Science is the enemy of belief because it simply refuses to stop following the evidence as it goes along. Religion then uses science to further its own goals by condemning outcomes that essentially have nothing to do with science but with the human application of knowledge as it is proven true. Science cannot accept the assumptions at the basis of belief without proofs. It demands the unpacking of these feelings and ideas to better understand the phenomenon of belief. Of course, as belief is unpacked, what is revealed is the dark and stained-glass covers of religion, the basic disrespect it builds into its structure, the harms to women, to children, to all of us finally. These harms are painted up and displayed as love and caring, Islam as a religion of peace, Christianity and its prince of peace. As time goes on and scientific enquiry continues, the history of religion will more clearly be shown to be directly attached to the caves of man, our origins coming out of the dark. People will marvel at the hideous nature of God and the great fears suffered by people whose science was in its infancy. We will be able to see more clearly how the damage of the ages passes on through generations, how people who beat children, for instance, pass on that harm to their progeny and how that ignorance and pain is supported by belief systems, by the authorities!
I do not mean to suggest by any means that science is some kind of better salvation than religion; not at all. Religion is not salvation but a viral self-destruction. Science surely gives us more and more knowledge over time and increases our possibilities but that necessarily includes our penchant for human excess as well, our endless wars, our baggage of disdain for innocence. Science steadily continues to peel the onion, eyes open and senses at the ready. Religion plugs up the senses as evil. The preacher looks out over the masses and says, Bow your heads and close your eyes.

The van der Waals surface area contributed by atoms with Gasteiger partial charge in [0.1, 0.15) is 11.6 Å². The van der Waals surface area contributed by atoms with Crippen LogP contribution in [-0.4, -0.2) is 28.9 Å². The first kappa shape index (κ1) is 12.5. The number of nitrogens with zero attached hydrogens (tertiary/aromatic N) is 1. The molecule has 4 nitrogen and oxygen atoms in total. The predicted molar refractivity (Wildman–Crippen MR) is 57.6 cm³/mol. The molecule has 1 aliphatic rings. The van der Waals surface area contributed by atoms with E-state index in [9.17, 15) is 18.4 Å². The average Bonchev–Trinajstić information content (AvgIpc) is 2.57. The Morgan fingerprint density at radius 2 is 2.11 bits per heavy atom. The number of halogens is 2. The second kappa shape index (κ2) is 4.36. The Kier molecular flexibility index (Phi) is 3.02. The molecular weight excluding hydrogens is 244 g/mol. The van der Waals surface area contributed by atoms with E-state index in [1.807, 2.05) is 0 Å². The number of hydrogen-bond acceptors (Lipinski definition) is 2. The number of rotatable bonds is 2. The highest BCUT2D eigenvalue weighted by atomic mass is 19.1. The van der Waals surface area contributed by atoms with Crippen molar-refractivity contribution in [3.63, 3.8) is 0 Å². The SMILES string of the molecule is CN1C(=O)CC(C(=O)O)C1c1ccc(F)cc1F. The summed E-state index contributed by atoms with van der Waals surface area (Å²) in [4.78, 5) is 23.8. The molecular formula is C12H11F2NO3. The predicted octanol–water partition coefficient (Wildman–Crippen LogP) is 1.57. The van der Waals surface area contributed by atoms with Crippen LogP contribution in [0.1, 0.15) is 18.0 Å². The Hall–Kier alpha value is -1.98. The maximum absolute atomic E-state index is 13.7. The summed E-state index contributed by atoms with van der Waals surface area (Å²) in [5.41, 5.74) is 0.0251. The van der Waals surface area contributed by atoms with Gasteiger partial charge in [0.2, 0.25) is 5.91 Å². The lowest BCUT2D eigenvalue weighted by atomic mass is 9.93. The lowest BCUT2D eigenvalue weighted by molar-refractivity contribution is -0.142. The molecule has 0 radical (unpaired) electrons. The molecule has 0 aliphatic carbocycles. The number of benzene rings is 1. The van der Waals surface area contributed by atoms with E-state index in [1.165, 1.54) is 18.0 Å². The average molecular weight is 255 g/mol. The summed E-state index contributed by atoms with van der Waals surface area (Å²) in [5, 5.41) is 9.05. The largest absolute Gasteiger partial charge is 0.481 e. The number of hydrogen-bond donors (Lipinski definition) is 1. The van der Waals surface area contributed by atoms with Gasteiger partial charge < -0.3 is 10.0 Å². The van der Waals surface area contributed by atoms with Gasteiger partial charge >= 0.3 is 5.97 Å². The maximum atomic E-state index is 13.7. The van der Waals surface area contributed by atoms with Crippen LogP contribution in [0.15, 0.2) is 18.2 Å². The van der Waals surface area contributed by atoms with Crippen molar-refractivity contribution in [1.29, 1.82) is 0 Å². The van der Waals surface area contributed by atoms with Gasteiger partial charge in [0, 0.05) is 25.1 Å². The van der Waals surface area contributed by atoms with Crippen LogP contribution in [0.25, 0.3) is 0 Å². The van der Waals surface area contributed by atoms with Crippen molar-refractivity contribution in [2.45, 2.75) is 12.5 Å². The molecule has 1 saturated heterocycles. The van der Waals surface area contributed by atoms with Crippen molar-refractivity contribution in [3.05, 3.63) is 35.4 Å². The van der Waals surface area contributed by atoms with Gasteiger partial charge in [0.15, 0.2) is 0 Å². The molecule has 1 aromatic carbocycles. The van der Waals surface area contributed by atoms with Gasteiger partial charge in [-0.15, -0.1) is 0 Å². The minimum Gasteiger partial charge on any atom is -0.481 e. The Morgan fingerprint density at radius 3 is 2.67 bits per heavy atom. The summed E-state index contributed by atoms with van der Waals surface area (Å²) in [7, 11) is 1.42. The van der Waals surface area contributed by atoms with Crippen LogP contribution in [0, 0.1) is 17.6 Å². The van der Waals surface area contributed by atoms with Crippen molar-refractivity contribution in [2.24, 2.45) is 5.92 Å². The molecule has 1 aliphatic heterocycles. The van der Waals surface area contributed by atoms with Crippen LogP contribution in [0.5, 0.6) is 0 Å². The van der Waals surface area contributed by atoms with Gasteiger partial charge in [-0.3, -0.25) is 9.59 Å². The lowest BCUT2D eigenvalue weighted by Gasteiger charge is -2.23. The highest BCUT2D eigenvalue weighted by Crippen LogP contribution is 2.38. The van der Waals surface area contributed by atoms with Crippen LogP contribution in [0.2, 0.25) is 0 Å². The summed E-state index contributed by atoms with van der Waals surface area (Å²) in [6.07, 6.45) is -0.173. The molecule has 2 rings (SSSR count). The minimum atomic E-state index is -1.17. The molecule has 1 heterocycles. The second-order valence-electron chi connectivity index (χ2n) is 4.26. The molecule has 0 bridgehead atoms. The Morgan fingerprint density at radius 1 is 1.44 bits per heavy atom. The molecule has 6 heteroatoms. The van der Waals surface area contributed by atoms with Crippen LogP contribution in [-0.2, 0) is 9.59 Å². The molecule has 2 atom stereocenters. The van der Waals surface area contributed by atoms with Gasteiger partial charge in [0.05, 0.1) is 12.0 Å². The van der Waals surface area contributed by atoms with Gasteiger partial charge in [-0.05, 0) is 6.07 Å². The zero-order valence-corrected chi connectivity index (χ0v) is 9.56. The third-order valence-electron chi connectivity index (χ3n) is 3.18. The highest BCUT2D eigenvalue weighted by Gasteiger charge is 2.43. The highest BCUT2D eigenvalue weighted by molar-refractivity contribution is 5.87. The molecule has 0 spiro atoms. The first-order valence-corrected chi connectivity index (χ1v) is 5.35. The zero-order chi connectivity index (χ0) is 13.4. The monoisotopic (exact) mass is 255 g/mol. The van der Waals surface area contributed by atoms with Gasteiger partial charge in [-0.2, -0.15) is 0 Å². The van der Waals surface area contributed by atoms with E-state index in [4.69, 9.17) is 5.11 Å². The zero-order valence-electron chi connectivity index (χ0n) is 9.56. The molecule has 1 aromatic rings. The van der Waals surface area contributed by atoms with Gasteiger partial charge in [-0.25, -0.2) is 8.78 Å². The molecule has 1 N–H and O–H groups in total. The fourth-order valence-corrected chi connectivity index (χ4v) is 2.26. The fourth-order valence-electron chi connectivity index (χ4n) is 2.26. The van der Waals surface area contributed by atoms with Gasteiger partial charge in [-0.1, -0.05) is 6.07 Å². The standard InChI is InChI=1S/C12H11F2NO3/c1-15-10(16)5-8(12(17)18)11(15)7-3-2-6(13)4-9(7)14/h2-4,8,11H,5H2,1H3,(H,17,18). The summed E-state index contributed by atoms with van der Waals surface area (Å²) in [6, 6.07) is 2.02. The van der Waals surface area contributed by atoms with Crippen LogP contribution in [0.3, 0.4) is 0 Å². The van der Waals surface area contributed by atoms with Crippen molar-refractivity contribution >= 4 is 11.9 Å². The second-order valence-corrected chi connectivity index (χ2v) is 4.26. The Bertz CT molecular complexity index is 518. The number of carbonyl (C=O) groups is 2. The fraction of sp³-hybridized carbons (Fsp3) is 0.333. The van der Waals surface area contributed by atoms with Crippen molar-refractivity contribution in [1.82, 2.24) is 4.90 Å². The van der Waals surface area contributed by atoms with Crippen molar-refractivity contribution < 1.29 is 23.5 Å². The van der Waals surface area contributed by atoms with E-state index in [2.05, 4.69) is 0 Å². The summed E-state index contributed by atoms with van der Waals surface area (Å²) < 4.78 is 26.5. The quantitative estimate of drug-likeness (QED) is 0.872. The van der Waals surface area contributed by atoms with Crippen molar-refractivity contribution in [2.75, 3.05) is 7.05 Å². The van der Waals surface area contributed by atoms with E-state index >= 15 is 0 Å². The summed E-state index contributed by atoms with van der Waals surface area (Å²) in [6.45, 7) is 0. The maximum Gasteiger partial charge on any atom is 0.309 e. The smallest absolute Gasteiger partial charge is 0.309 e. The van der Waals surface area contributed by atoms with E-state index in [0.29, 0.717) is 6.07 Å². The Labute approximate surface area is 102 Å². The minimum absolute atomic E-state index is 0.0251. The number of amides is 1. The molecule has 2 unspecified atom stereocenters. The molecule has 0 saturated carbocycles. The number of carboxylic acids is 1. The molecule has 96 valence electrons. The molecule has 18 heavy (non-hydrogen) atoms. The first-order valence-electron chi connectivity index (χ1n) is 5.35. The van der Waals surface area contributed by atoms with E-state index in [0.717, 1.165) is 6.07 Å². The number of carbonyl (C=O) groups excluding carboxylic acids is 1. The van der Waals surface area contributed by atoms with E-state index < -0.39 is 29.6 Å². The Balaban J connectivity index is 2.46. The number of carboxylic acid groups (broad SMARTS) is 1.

Re: “The ethical decision to continue developing ‘the bomb’ is superseded by science because as Geoff said, the knowledge is out there.”
So, would you apply the same principle to the German scientists that were working on atomic bombs? What about the German scientists that were studying ways to build the gas chambers? What about scientists in North Korea today? And what about non-scientists working for Nazi Germany, do they have a “it would have happened anyway” get out-of-jail-free card too?
Or is it only Americans that get this waiver, since we’re the shining beacon on the hill, bringing truth and democracy and freedom to the world? If so, perhaps this is just another religion called American Exceptionalism?
In the last couple years, it’s been declassified that the CIA toppled the democratically elected gov’t of Iran back in the 1950’s to install the Shah of Iran as a US puppet. More recently, it’s alleged that the CIA toppled the democratically elected gov’t of Ukraine. There are numerous other allegations of CIA dirty tricks towards various gov’ts around the world. Is the US really a shining beacon of freedom?
The point is not to argue one way or the other, but to point out that once you’ve seen through the oversimplifications of fundamentalist Christianity, there’s a still a lot of other propaganda and misconstrued narratives that you have to sort through. Ie, once you see that “God said….” is really, “Unknown authors, writing in Greek not Hebrew/Aramaic, in books claimed to speak for God, and selected by a political process, and interpreted in a political process where the losers are persecuted for heresy, and ….” which is a radically different and more complex understanding.
Now you have to see through the same sorts of propaganda about nationalism/patriotism, the different political parties, the vested interests of different interest groups within the country, etc.
Yes, the onion peels layer by layer. I don’t want to suggest giving ‘a pass’ to America in any way. I think that science will move on and that it should do so. Because somebody studies effeciency in murder using science, does not mean that science is at fault in any way. The excesses of people are duly noted and America has very dirty hands, of course. I am not sure who was suggesting that USA was a beacon of freedom because that is one huge and very bad joke.
By the way, there is no get out of jail card in lfe, only Monopoly. We use science to plod after truth because it can be proven wrong and improved on, unlike belief. Belief is fixed in place and shuts down the senses, the necessary human faculties that would reject it out of hand if allowed to flourish. I began to question belief and it fell apart over time, just fell to pieces around me. I think your parallel to nationalism/patriotism is particularly apt and especially so for USA. Is there another country so blinded by flags?